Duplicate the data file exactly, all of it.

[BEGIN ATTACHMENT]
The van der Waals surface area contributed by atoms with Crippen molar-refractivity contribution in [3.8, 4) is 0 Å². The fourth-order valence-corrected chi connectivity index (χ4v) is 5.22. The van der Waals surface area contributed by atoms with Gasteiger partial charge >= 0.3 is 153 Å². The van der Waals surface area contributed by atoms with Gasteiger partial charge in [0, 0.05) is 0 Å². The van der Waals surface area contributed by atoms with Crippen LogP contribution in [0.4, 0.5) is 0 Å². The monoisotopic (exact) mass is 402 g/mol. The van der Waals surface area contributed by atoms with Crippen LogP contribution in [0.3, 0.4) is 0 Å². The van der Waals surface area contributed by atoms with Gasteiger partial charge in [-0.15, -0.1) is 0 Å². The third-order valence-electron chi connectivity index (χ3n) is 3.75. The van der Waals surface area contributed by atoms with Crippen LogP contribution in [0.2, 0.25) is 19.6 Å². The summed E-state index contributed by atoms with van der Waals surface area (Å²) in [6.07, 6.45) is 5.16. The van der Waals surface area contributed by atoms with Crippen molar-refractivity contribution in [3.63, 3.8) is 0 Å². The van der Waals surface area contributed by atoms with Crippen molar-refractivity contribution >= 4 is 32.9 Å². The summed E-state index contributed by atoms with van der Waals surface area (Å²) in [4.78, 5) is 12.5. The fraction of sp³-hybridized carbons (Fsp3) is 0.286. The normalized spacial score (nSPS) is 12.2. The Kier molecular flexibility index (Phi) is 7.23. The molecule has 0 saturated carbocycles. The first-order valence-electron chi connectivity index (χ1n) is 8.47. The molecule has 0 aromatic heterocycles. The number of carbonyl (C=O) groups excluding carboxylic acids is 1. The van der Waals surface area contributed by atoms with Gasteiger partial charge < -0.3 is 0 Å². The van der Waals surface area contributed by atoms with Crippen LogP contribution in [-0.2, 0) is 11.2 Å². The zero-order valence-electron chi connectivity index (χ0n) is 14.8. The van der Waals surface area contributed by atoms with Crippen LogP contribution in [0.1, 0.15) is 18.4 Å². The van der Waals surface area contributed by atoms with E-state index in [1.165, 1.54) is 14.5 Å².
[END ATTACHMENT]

The van der Waals surface area contributed by atoms with Crippen molar-refractivity contribution in [3.8, 4) is 0 Å². The fourth-order valence-corrected chi connectivity index (χ4v) is 5.22. The van der Waals surface area contributed by atoms with Gasteiger partial charge >= 0.3 is 153 Å². The van der Waals surface area contributed by atoms with Gasteiger partial charge in [0, 0.05) is 0 Å². The van der Waals surface area contributed by atoms with Crippen LogP contribution in [0.4, 0.5) is 0 Å². The monoisotopic (exact) mass is 402 g/mol. The van der Waals surface area contributed by atoms with Crippen LogP contribution in [0.3, 0.4) is 0 Å². The van der Waals surface area contributed by atoms with Gasteiger partial charge in [-0.15, -0.1) is 0 Å². The third-order valence-electron chi connectivity index (χ3n) is 3.75. The van der Waals surface area contributed by atoms with Crippen LogP contribution in [0.2, 0.25) is 19.6 Å². The summed E-state index contributed by atoms with van der Waals surface area (Å²) in [6.07, 6.45) is 5.16. The van der Waals surface area contributed by atoms with Crippen molar-refractivity contribution in [3.63, 3.8) is 0 Å². The van der Waals surface area contributed by atoms with Crippen molar-refractivity contribution >= 4 is 32.9 Å². The summed E-state index contributed by atoms with van der Waals surface area (Å²) in [4.78, 5) is 12.5. The fraction of sp³-hybridized carbons (Fsp3) is 0.286. The normalized spacial score (nSPS) is 12.2. The Kier molecular flexibility index (Phi) is 7.23. The molecule has 0 saturated carbocycles. The first-order valence-electron chi connectivity index (χ1n) is 8.47. The molecule has 0 aromatic heterocycles. The number of carbonyl (C=O) groups excluding carboxylic acids is 1. The van der Waals surface area contributed by atoms with Gasteiger partial charge < -0.3 is 0 Å². The van der Waals surface area contributed by atoms with Crippen LogP contribution in [-0.2, 0) is 11.2 Å². The zero-order valence-electron chi connectivity index (χ0n) is 14.8. The van der Waals surface area contributed by atoms with Crippen LogP contribution in [0.1, 0.15) is 18.4 Å². The van der Waals surface area contributed by atoms with E-state index in [1.165, 1.54) is 14.5 Å².